Imagine you’re standing at a supermarket checkout, the cashier scans all your shopping and gives you the total. You tap your credit card on the card terminal and the till whirs for a couple of seconds before printing you out a receipt.
This process seems incredibly simple, straightforward and quick.
Well, it’s not.
Behind the scenes, there are a several payment processing players that all work together to coordinate payments and move money from one account to another. As a customer, you won’t see any of it but it’s still interesting to know what’s going on.
In this article (and the infographic at the end), I’ll walk you through the basic steps of how credit card processing works, including the payment processing and settlement processes.
Let’s get started!
The Key Parties
Before we get started, let’s quickly recap what parties are involved in the process.
- The Customer — The customer, or cardholder, is the person in possession of the debit or credit card. That’s me, you or Joe Bloggs from down the street.
- The Merchant — The merchant is the organisation selling something (usually goods or service) to you. That’s Tesco, John Lewis, Carphone Warehouse and so on.
- The Acquirer — The acquirer (also called the merchant acquirer or the processor) processes card payments on behalf of the merchant. Think Barclaycard, WorldPay, Lloyds Cardnet, Allied Irish Bank and major US players like First Data, Global Payments and Elavon.
- The Issuer — The issuer is the financial body that issued your credit or debit card. Santander, Capital One, the Post Office or basically anyone that will issue you with a card.
- The Card Network — The card network is the organisation that coordinates payments between the acquirer and issuer. Visa and MasterCard are the biggest and best known.
Payment Processing Process
Now you know who everyone is, it’s time to look at how they all work together to facilitate payments between customers and merchants.
- Step 1 — The customer presents their card to a merchant to pay for goods or services. This can be done via a number of different payment methods, such as chip and PIN or contactless on a physical card reader, or online payment systems like a virtual terminal or payment gateway on your website.
- Step 2 — The merchant captures the customer’s payment information with a card terminal, often called a PDQ machine, (or a payment gateway if its an online sale) and sends it to the acquirer.
- Step 3 — The acquirer asks the card network to get authorisation from the customer’s issuer.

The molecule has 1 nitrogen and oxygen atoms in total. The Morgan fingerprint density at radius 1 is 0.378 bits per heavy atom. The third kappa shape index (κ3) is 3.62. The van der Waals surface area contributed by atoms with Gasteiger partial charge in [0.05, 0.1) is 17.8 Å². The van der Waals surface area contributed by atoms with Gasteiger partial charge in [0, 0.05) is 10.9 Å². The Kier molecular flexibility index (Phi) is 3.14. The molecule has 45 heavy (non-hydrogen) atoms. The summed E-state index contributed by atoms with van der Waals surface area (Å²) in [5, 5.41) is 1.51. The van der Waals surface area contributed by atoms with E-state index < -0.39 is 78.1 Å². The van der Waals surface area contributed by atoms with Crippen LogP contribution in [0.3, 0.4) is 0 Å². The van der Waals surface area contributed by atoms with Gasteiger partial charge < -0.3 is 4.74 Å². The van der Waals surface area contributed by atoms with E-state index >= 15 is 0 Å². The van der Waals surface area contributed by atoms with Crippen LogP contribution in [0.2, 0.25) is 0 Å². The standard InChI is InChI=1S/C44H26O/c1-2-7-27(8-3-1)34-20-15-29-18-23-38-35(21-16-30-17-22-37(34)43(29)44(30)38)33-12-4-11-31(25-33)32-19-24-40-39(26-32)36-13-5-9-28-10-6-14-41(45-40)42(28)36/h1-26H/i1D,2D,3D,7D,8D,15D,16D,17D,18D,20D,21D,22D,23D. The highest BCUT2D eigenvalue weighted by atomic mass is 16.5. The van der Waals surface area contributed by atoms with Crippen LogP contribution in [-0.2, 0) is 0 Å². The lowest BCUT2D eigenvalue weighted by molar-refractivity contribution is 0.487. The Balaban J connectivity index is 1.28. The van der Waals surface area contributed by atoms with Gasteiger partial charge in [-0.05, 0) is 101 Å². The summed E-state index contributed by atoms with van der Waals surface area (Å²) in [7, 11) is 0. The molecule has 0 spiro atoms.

- Step 4 — The card network submits the transaction to the issuer for authorisation.
- Step 5 — The issuer authorises (or declines) the transaction and sends the authorisation back to the acquirer who can then give the customer the goods, safe in the knowledge that the transaction has been authorised.
For more specifically on how card readers work, we’ve written a concise guide.
To take payments, you’ll need a merchant account (or use a third party payment processor). Many companies provide a host of merchant services which includes your merchant account, card reader, and other essentials for taking payments online and offline.
The settlement process through which the merchant gets paid for the goods is very similar :
- Step 1 — The merchant performs its “end of day” process whereby all of the information on all of the transactions processed that day is batched and sent to the acquirer.
- Step 2 — The acquirer separates the transactions out by card scheme (Visa, MasterCard, etc) and sends the transaction data to the respective card schemes.
- Step 3 — The card scheme separates its transaction data out by issuer and sends the transaction data to each issuer in respect of the cards which it has issued.
- Step 4 — The issuer sends the payment to the card scheme, who in turn sends it to the acquirer who in turn settles to the merchant.
This settlement process takes between one and three days, depending on the identity of the acquirer and the merchant’s business bank.
Acquirers typically receive settlement from the card schemes on the day following the transaction and either settle to the merchant that same day or two days later.
For cards issued out with the UK, the settlement funds take up to three days to reach the acquirer from the card scheme. However, the acquirer will normally forward funds in advance to the merchant where non-UK cards are involved so the merchant still gets its settlement funds the next day and it’s the acquirer who ends up funding the timing delay whilst waiting for funds to arrive from the card schemes.
Some solutions (mPOS, eCommerce and high-risk merchant activities) can take longer than the normal one to three days for settlement. Often this is to give the acquirer some collateral for credit risk protection.
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The Ultimate Payment Processing Infographic
That’s a lot of information to absorb in one go so we’ve also whipped up an infographic that’s a bit easier to digest. Feel free to share the infographic on social media or on your website using the code at the bottom of the article!